State LGBT law argued on appeal
JACKSON (AP) — A lesbian couple from Mississippi traveled to Texas and spent their second wedding anniversary watching arguments in a court case that they believe could affect whether they face officially sanctioned discrimination in their home state.
Brandiilyne Mangum-Dear said she and her wife, Susan Mangum, were married in California in 2015, a few weeks before the U.S. Supreme Court legalized same-sex marriage nationwide. The Mississippi Legislature in early 2016 passed a law that would let merchants and government employees cite religious beliefs to deny services to same-sex couples.
Gay and straight plaintiffs sued the state of Mississippi, and a federal district judge halted the law before it could take effect in July 2016, ruling that it unconstitutionally establishes preferred beliefs and creates unequal treatment for LGBT people.
The law started as House Bill 1523 . It would have allowed clerks to cite religious objections to recuse themselves from issuing marriage licenses to same-sex couples, and would have protected merchants who refuse services to LGBT people. It could have affected adoptions and foster care, business practices and school bathroom policies.
“We should have the right to celebrate our anniversary in any establishment we choose, and we should hold hands without fear of being humiliated and asked to leave. That’s what HB1523 does,” Mangum-Dear, who lives with her wife in Hattiesburg, said in a phone interview Monday.
She spoke from Lubbock, Texas, where the three judges from the 5th U.S. Circuit Court of Appeals heard arguments. The court handles cases from Louisiana, Mississippi and Texas.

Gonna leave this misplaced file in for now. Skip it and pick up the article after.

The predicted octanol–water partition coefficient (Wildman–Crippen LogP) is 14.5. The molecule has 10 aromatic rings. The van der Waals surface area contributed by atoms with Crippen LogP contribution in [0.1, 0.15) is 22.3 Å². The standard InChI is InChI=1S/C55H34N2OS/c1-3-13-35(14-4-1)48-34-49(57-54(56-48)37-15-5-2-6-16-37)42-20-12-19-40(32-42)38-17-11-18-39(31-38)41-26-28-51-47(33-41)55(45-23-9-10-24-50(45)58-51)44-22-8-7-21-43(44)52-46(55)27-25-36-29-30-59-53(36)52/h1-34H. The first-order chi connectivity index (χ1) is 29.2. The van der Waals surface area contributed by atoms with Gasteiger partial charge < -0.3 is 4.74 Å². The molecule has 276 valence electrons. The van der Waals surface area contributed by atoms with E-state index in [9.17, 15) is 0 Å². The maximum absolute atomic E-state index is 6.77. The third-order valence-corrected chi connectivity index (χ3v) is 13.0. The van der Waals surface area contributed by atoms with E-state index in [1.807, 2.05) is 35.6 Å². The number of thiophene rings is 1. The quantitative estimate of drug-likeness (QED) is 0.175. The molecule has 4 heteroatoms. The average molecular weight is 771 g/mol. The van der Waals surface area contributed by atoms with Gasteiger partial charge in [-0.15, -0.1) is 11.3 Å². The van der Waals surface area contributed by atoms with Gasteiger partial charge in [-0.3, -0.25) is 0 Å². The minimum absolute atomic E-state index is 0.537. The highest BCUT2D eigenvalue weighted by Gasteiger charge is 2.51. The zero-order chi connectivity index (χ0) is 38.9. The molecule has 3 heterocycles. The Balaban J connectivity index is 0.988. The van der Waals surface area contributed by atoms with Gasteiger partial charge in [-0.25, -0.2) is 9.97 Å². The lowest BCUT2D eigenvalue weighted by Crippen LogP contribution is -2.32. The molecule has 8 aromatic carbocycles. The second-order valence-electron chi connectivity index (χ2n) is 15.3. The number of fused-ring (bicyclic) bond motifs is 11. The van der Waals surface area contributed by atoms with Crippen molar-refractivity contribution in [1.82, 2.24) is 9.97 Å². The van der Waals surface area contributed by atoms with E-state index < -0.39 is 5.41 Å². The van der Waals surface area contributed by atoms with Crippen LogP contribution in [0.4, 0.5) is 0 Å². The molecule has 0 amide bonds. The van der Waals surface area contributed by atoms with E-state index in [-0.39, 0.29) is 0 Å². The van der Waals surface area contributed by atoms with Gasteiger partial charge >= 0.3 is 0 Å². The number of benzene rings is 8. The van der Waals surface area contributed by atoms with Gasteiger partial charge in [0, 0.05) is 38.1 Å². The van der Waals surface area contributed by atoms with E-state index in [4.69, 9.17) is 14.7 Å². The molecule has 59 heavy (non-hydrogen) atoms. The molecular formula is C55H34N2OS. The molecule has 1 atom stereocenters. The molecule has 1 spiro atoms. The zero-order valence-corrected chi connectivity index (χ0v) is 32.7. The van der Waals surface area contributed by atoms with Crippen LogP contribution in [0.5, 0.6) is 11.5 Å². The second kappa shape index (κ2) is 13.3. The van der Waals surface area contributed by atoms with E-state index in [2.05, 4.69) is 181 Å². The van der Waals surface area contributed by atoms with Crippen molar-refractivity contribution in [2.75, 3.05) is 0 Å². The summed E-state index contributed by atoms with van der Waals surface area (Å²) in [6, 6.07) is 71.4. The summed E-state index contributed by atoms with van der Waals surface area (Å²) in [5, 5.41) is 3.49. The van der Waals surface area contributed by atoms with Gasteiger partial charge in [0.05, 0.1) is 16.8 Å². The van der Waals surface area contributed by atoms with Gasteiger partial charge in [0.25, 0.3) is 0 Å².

The Mississippi law championed and signed by Republican Gov. Phil Bryant sought to protect three beliefs: marriage is only between a man and a woman; sex should only take place in such a marriage; and a person’s gender is determined at birth and cannot be altered.
Roberta Kaplan, one of the attorneys who sued to block the law, said in a phone interview after the arguments that the idea of neutrality is at the core of the First Amendment and that government may not establish a religion or prohibit the free exercise of religion.
“It explicitly endorses three religious beliefs that take one side of the debate about same sex marriage,” Kaplan said after the court hearing of the law.
Mississippi Democratic Attorney General Jim Hood declined to appeal the ruling that blocked the law from taking effect. The governor’s appeal is being handled by private attorneys, including some working for Alliance Defending Freedom, an Arizona-based Christian legal group that helped to write the law.
“We made arguments to the court that this particular law does not impose anything on the plaintiffs. It actually protects people who don’t want to fear government discriminating against them because of their beliefs,” Kevin Theriot (TAIR-ee-oh), an attorney for Alliance Defending Freedom, said in a separate phone interview. “It is a good law. It is an accommodation of religious convictions, and we have a long tradition of that in this country.”
As of June 2016, more than 100 bills were filed in more than 20 state legislatures across the nation in response to the June 2015 U.S. Supreme Court ruling legalizing gay marriage, said UCLA law professor Douglas NeJaime. NeJaime said Mississippi was the only state to enact a law listing specific beliefs to be protected.
Robert McDuff, an attorney for some of the people who sued to block the law, said he hopes the appeals court will affirm U.S. District Judge Carlton Reeves’ ruling.
“The fact that we were able to stop this bill from going into effect last summer was itself a great victory,” McDuff said. “Many Mississippians came together in opposition to this bill.”